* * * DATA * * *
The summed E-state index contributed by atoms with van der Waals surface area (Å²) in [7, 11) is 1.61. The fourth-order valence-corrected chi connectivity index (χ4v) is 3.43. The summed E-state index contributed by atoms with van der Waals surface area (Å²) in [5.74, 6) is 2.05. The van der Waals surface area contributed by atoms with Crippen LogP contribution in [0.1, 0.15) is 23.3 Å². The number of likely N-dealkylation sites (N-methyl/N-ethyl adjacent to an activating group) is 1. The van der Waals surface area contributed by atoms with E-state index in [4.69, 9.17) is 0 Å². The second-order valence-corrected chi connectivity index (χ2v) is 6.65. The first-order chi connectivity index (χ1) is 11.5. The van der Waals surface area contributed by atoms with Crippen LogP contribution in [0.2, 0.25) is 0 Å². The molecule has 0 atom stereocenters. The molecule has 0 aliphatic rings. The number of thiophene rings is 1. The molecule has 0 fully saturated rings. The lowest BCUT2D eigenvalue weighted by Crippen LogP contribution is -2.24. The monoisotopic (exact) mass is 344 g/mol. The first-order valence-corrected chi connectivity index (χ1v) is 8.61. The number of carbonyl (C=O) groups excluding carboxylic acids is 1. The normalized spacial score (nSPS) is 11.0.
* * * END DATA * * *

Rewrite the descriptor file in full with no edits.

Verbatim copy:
The summed E-state index contributed by atoms with van der Waals surface area (Å²) in [7, 11) is 1.61. The fourth-order valence-corrected chi connectivity index (χ4v) is 3.43. The summed E-state index contributed by atoms with van der Waals surface area (Å²) in [5.74, 6) is 2.05. The van der Waals surface area contributed by atoms with Crippen LogP contribution in [0.1, 0.15) is 23.3 Å². The number of likely N-dealkylation sites (N-methyl/N-ethyl adjacent to an activating group) is 1. The van der Waals surface area contributed by atoms with E-state index in [4.69, 9.17) is 0 Å². The second-order valence-corrected chi connectivity index (χ2v) is 6.65. The first-order chi connectivity index (χ1) is 11.5. The van der Waals surface area contributed by atoms with Crippen LogP contribution in [0.2, 0.25) is 0 Å². The molecule has 0 atom stereocenters. The molecule has 0 aliphatic rings. The number of thiophene rings is 1. The molecule has 0 fully saturated rings. The lowest BCUT2D eigenvalue weighted by Crippen LogP contribution is -2.24. The monoisotopic (exact) mass is 344 g/mol. The first-order valence-corrected chi connectivity index (χ1v) is 8.61. The number of carbonyl (C=O) groups excluding carboxylic acids is 1. The normalized spacial score (nSPS) is 11.0.